Hald Castle Ruin

Viborg, Denmark

Hald Castle was built in 1528 by the bishop Jørgen Friis, who was the last Roman Catholic bishop of Viborg. It is said that Friis was one of the first prisons in Hald tower after the Reformation. The castle was left to decay and in the 1700s it was abandoned. Anyway in late 1800s the owned Christopher Krabbe reconstructed the tower which is today the most visible part of the former castle. Today castle ruins are open to the public for free.

References:

Comments

Your name

Website (optional)



Address

Vejlevej 44, Viborg, Denmark
See all sites in Viborg

Details

Founded: 1528
Category: Ruins in Denmark
Historical period: Early Modern Denmark (Denmark)

More Information

thyrashm.blogspot.fi

Rating

4.4/5 (based on Google user reviews)

User Reviews

Daniel Skov Sørensen (2 years ago)
Very interesting historical ruins. Definitely worth a visit.
Hans L D H (2 years ago)
Et hyggeligt og fredeligt sted. Det får den 5. stjerne når restaureringsprojektet er færdigt, og udsigten bliver endnu bedre. Husk at have en lygte med, så du kan se ind i de hvælvede rum i tårnet og voldgraven.
Viking507 (2 years ago)
Absolutely beautiful place! A simple review doesn't do it justice. You can visit with family, friends, or even alone and enjoy yourself. Still planning to take a day to go ALL around the lake, and not just the ruin. Must be amazing to grill with friends and family in some of the nearby areas, in seasons when allowed. My experience was playing chess with a friend on top of the ancient tower, truly a calming historical / nature experience
Lukas (3 years ago)
Really nice place to visit with family or friends. Wild nature, lake with clear water, few old buildings. Interesting.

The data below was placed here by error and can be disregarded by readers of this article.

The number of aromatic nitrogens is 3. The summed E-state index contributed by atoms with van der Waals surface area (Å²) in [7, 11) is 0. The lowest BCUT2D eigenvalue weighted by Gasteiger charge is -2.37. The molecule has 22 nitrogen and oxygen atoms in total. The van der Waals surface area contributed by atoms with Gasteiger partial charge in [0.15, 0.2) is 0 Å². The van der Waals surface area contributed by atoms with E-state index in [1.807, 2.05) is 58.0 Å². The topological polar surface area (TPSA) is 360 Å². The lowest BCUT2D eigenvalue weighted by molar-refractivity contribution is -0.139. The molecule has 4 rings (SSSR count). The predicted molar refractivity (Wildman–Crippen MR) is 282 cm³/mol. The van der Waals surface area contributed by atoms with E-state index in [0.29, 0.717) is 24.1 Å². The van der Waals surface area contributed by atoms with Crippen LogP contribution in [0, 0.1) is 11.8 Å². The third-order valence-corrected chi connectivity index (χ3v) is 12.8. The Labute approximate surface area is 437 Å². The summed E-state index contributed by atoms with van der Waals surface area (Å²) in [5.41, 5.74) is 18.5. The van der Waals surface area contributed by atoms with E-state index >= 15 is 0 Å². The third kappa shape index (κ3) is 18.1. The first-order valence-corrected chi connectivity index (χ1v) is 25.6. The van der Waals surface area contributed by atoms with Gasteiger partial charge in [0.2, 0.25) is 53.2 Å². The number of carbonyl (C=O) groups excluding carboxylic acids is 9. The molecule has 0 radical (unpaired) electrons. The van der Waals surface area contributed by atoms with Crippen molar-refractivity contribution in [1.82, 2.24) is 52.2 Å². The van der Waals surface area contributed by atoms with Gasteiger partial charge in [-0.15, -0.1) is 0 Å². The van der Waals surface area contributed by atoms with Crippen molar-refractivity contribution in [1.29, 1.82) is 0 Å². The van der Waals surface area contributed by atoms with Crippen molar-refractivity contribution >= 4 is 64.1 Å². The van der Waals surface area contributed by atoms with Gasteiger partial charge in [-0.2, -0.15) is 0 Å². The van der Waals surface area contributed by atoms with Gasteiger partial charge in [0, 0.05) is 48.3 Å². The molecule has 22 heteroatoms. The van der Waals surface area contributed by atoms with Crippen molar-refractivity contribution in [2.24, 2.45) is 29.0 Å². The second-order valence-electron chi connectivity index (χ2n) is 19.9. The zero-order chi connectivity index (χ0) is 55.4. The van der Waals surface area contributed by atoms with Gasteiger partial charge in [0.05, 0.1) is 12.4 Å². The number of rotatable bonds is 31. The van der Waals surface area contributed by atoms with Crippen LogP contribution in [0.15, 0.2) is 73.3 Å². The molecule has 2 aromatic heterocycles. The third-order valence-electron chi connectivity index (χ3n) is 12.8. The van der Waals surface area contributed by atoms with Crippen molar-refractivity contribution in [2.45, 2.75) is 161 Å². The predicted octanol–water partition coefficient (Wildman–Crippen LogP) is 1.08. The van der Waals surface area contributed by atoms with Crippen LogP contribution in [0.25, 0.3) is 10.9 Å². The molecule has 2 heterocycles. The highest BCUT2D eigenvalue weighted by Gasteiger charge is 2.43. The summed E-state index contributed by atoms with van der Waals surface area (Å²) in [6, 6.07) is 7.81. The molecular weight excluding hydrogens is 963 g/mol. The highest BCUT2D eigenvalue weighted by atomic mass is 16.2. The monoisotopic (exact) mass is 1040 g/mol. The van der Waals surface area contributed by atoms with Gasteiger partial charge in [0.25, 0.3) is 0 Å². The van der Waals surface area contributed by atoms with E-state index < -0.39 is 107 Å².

Sven Andresen (5 years ago)
A good place to go with your family
Powered by Google

Featured Historic Landmarks, Sites & Buildings

Historic Site of the week

Narikala Castle

Narikala is an ancient fortress overlooking Tbilisi, the capital of Georgia, and the Kura River. The fortress consists of two walled sections on a steep hill between the sulphur baths and the botanical gardens of Tbilisi. On the lower court there is the recently restored St Nicholas church. Newly built in 1996–1997, it replaces the original 13th-century church that was destroyed in a fire. The new church is of 'prescribed cross' type, having doors on three sides. The internal part of the church is decorated with the frescos showing scenes both from the Bible and history of Georgia.

The fortress was established in the 4th century and it was a Persian citadel. It was considerably expanded by the Umayyads in the 7th century and later, by king David the Builder (1089–1125). Most of extant fortifications date from the 16th and 17th centuries. In 1827, parts of the fortress were damaged by an earthquake and demolished.